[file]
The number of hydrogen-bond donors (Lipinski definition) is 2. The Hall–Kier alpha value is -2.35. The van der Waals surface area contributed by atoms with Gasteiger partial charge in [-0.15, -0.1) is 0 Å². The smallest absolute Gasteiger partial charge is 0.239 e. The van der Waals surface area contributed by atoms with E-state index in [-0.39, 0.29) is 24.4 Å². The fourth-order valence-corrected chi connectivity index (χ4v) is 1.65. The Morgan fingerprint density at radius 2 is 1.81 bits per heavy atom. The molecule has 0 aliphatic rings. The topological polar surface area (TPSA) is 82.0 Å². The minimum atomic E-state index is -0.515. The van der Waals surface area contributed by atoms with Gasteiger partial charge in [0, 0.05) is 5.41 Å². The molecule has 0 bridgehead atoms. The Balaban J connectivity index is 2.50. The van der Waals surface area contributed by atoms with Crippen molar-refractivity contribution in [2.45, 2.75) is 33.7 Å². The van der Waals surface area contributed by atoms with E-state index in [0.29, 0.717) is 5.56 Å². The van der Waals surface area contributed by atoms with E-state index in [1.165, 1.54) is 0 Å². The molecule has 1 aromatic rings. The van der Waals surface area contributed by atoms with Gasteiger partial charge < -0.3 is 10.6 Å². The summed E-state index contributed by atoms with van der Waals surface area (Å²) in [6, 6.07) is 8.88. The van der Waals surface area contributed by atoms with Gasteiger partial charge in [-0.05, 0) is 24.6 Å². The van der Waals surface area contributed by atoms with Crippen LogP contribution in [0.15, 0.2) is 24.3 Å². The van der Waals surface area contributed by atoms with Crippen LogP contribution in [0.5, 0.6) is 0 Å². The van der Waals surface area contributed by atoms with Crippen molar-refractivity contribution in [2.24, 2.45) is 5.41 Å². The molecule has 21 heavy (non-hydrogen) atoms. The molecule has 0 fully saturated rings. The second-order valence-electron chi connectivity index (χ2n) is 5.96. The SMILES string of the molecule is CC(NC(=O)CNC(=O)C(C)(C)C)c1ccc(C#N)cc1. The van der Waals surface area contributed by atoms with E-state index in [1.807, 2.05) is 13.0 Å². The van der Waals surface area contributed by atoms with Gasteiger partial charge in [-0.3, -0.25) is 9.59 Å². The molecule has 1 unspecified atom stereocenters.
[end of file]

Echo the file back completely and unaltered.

The number of hydrogen-bond donors (Lipinski definition) is 2. The Hall–Kier alpha value is -2.35. The van der Waals surface area contributed by atoms with Gasteiger partial charge in [-0.15, -0.1) is 0 Å². The smallest absolute Gasteiger partial charge is 0.239 e. The van der Waals surface area contributed by atoms with E-state index in [-0.39, 0.29) is 24.4 Å². The fourth-order valence-corrected chi connectivity index (χ4v) is 1.65. The Morgan fingerprint density at radius 2 is 1.81 bits per heavy atom. The molecule has 0 aliphatic rings. The topological polar surface area (TPSA) is 82.0 Å². The minimum atomic E-state index is -0.515. The van der Waals surface area contributed by atoms with Gasteiger partial charge in [0, 0.05) is 5.41 Å². The molecule has 0 bridgehead atoms. The Balaban J connectivity index is 2.50. The van der Waals surface area contributed by atoms with Crippen molar-refractivity contribution in [2.45, 2.75) is 33.7 Å². The van der Waals surface area contributed by atoms with E-state index in [0.29, 0.717) is 5.56 Å². The van der Waals surface area contributed by atoms with E-state index in [1.165, 1.54) is 0 Å². The molecule has 1 aromatic rings. The van der Waals surface area contributed by atoms with Gasteiger partial charge < -0.3 is 10.6 Å². The summed E-state index contributed by atoms with van der Waals surface area (Å²) in [6, 6.07) is 8.88. The van der Waals surface area contributed by atoms with Gasteiger partial charge in [-0.05, 0) is 24.6 Å². The van der Waals surface area contributed by atoms with Crippen LogP contribution in [0.15, 0.2) is 24.3 Å². The van der Waals surface area contributed by atoms with Crippen LogP contribution in [0.5, 0.6) is 0 Å². The van der Waals surface area contributed by atoms with Crippen molar-refractivity contribution in [2.24, 2.45) is 5.41 Å². The molecule has 21 heavy (non-hydrogen) atoms. The molecule has 0 fully saturated rings. The second-order valence-electron chi connectivity index (χ2n) is 5.96. The SMILES string of the molecule is CC(NC(=O)CNC(=O)C(C)(C)C)c1ccc(C#N)cc1. The van der Waals surface area contributed by atoms with E-state index in [1.807, 2.05) is 13.0 Å². The van der Waals surface area contributed by atoms with Gasteiger partial charge in [-0.3, -0.25) is 9.59 Å². The molecule has 1 unspecified atom stereocenters.